Carnegie Mellon University
June 27, 2019

Gaining Medicaid Access May Shift Emergency Department Use To Be for More Severe Cases

By Caitlin Kizielewicz

Caitlin Kizielewicz
  • Heinz College of Information Systems and Public Policy
  • 412-554-0074

The Affordable Care Act expanded health insurance coverage, including eligibility for Medicaid, the public insurance program for low-income Americans. Under the ACA, states can decide whether to expand eligibility for Medicaid coverage. As of earlier this year, 36 states and the District of Columbia had adopted Medicaid expansion, and other states are considering whether to do so.

Against this background, a new study by researchers at Carnegie Mellon University and US Acute Care Solutions sought to determine how the nature of visits to emergency departments changed for previously uninsured patients who gained Medicaid insurance expansion under the ACA in 2014 and who went to an emergency room at least once before and once after expansion. The study found that compared with patients who remained uninsured in states where Medicaid was not expanded, these patients shifted their use of the emergency room toward conditions that required subsequent hospitalization and predominantly for illnesses not easily avoided by robust outpatient care. The study appears in the May 27 issue of Medical Care Research and Review.

"This is the first study to follow individual patients across multiple states who gained Medicaid insurance under the expansion of the ACA, and we found that they shifted their emergency department use toward visits for more severe conditions," said Rahul Ladhania, a recent Ph.D. graduate from CMU's Heinz College of Information Systems and Public Policy, who led the study. "The findings suggest that newly insured patients may have greater access to outpatient care for less severe conditions that had previously been addressed by visits to the emergency department."

The researchers sought to identify the average effect of enrollment in Medicaid after the ACA expansion went into effect on the nature of subsequent emergency department use by patients previously uninsured and who visited EDs at least once before and once after expansion. The researchers looked at data on patient visits from 30 emergency departments in Illinois, Nevada, North Carolina, Ohio, Oklahoma, Rhode Island and West Virginia from April 2013 through September 2015. Of these seven states, 19 emergency departments were in five states (Illinois, Nevada, Ohio, Rhode Island and West Virginia) that expanded Medicaid in January 2014, and 11 were in two states (North Carolina and Oklahoma) that did not expand Medicaid before the end of 2015. Visits in the facilities the researchers examined are comparable to national numbers.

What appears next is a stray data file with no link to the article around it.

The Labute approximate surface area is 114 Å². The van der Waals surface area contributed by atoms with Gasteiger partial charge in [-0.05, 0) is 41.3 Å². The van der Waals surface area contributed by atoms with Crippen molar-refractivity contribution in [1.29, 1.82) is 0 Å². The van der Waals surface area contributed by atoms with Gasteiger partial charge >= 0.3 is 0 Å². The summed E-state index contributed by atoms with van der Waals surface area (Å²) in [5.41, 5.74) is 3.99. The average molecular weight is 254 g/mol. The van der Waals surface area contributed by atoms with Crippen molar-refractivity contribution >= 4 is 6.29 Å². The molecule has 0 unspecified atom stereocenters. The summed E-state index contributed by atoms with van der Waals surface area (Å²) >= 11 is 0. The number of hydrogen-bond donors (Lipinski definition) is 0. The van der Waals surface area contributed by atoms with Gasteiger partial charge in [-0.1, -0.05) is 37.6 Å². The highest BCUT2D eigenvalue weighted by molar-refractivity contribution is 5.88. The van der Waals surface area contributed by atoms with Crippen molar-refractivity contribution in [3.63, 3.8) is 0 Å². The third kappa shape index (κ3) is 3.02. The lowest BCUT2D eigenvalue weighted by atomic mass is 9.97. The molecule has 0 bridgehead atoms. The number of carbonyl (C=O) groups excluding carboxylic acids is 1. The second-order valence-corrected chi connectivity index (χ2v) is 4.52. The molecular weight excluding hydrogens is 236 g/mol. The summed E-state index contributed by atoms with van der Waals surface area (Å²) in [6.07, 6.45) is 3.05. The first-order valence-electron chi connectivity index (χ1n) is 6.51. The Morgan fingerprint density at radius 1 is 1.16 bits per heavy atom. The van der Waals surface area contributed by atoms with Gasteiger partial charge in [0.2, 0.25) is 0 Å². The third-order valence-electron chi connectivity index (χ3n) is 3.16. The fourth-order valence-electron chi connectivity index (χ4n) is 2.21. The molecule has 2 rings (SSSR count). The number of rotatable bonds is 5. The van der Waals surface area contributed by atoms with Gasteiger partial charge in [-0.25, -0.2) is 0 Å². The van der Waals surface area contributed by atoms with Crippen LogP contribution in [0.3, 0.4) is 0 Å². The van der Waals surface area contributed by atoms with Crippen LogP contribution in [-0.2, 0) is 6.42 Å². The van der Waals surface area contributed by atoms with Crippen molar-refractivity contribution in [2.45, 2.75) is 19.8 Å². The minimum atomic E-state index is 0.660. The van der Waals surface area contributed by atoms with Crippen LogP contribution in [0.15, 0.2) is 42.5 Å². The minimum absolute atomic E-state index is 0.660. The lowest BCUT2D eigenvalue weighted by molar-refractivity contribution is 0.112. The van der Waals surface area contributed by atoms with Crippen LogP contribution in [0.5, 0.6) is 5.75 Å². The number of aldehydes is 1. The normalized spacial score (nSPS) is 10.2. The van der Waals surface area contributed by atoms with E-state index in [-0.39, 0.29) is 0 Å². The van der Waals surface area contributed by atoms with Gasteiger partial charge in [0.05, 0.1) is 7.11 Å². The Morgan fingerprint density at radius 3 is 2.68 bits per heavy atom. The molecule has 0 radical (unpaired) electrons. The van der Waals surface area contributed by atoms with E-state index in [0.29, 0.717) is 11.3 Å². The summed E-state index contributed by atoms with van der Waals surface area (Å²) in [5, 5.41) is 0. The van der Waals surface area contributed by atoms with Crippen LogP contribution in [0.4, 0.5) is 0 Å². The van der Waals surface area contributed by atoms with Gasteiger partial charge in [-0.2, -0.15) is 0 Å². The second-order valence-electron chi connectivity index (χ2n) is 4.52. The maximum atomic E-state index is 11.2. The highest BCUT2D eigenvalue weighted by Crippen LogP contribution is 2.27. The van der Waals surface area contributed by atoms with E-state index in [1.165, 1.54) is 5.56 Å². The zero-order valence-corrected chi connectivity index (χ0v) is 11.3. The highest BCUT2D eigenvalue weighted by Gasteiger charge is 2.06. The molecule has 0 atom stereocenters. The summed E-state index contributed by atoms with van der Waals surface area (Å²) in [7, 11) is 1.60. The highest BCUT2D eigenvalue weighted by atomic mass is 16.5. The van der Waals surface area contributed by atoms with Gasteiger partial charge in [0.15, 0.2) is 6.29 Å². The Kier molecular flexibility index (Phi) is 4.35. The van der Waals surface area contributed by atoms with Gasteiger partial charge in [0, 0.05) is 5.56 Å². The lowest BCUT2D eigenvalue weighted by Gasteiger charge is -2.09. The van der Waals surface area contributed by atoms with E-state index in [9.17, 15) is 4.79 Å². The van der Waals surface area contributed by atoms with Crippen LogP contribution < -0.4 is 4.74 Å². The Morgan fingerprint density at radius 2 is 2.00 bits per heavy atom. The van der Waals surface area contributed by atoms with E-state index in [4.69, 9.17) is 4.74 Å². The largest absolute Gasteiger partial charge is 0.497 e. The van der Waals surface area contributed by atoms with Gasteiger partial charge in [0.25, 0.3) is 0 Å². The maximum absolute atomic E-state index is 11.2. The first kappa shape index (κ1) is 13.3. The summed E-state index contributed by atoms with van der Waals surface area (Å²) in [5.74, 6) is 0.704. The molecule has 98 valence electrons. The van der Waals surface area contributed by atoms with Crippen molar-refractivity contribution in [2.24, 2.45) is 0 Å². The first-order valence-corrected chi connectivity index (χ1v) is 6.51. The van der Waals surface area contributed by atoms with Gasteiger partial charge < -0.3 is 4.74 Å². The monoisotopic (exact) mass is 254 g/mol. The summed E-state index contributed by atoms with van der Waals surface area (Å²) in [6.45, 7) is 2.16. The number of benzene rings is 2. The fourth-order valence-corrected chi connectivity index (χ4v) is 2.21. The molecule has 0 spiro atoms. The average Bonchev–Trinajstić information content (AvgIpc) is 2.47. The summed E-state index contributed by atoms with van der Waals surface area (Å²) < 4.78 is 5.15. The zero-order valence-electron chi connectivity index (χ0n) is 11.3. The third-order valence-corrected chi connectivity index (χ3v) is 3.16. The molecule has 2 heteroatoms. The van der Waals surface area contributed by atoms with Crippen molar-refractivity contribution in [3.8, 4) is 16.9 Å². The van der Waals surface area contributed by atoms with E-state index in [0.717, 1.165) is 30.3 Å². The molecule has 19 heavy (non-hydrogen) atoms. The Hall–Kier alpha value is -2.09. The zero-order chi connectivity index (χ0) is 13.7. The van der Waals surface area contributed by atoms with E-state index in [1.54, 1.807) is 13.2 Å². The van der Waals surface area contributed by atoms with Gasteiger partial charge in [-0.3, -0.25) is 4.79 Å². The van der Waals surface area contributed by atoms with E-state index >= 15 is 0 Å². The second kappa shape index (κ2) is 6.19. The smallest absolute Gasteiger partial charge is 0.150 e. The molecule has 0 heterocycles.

Specifically, the researchers examined changes in use of emergency departments by previously uninsured 18- to 64-year-old patients who were identified as repeat users in states that expanded Medicaid eligibility and were Medicaid-insured after expansion. The authors compared these patients' change in emergency department use with that of patients who were similar in their use but remained uninsured because they lived in states that did not expand Medicaid. The study linked individual patients' visits to the same facility over time, which allowed researchers to track changes in individual patients' behavior as they went from being uninsured to having Medicaid or as they remained uninsured, depending on the state.

The study found that emergency department visits were nearly 29% more likely to result in hospital admission for the newly insured patients in expansion states, compared with those visiting emergency departments who remained uninsured in non-expansion states. Additionally, they found a 31% increase for conditions for which hospital admissions may not be avoided by robust treatment in an outpatient setting. The authors point to these findings as important for the patients studied because using the ED for less severe conditions is of particular concern.

"We find that Medicaid expansion led the newly insured to use EDs for more severe, acute conditions than they did when they were uninsured. This suggests that ending Medicaid expansion may increase the use of hospital emergency departments for less severe cases, reducing the efficiency of EDs in taking care of critically ill and injured patients — exactly what policymakers and clinicians wish to avoid," said Amelia Haviland, associate professor of statistics and health policy at Carnegie Mellon University, who co-authored the study.

The researchers said that the group targeted in their work — patients who use emergency departments at least twice in a two-and-a-half-year period — is a selective cohort that is a group of particular interest to policymakers.